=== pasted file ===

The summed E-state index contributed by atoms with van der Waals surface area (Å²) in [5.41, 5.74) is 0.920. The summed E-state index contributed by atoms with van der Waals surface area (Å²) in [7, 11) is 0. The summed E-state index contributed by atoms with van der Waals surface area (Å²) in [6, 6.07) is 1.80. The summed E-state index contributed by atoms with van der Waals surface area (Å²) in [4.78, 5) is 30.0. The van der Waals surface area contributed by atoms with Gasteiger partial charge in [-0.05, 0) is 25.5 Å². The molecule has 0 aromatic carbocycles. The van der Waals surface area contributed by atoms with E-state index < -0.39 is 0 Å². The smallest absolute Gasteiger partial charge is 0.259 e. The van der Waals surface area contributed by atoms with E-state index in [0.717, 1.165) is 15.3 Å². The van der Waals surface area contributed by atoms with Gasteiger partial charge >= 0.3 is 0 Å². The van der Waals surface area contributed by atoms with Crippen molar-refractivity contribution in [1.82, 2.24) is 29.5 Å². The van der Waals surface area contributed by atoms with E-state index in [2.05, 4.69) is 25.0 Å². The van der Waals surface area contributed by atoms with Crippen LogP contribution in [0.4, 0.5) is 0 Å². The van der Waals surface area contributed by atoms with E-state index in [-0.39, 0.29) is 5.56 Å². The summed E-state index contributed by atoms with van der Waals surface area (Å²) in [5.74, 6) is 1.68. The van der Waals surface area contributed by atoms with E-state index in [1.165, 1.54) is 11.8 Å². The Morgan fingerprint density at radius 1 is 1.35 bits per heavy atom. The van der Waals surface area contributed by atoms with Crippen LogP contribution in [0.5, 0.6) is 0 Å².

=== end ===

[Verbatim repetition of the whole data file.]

The summed E-state index contributed by atoms with van der Waals surface area (Å²) in [5.41, 5.74) is 0.920. The summed E-state index contributed by atoms with van der Waals surface area (Å²) in [7, 11) is 0. The summed E-state index contributed by atoms with van der Waals surface area (Å²) in [6, 6.07) is 1.80. The summed E-state index contributed by atoms with van der Waals surface area (Å²) in [4.78, 5) is 30.0. The van der Waals surface area contributed by atoms with Gasteiger partial charge in [-0.05, 0) is 25.5 Å². The molecule has 0 aromatic carbocycles. The van der Waals surface area contributed by atoms with E-state index < -0.39 is 0 Å². The smallest absolute Gasteiger partial charge is 0.259 e. The van der Waals surface area contributed by atoms with E-state index in [0.717, 1.165) is 15.3 Å². The van der Waals surface area contributed by atoms with Gasteiger partial charge >= 0.3 is 0 Å². The van der Waals surface area contributed by atoms with Crippen molar-refractivity contribution in [1.82, 2.24) is 29.5 Å². The van der Waals surface area contributed by atoms with E-state index in [2.05, 4.69) is 25.0 Å². The van der Waals surface area contributed by atoms with Crippen LogP contribution in [0.4, 0.5) is 0 Å². The van der Waals surface area contributed by atoms with E-state index in [-0.39, 0.29) is 5.56 Å². The summed E-state index contributed by atoms with van der Waals surface area (Å²) in [5.74, 6) is 1.68. The van der Waals surface area contributed by atoms with E-state index in [1.165, 1.54) is 11.8 Å². The Morgan fingerprint density at radius 1 is 1.35 bits per heavy atom. The van der Waals surface area contributed by atoms with Crippen LogP contribution in [0.5, 0.6) is 0 Å².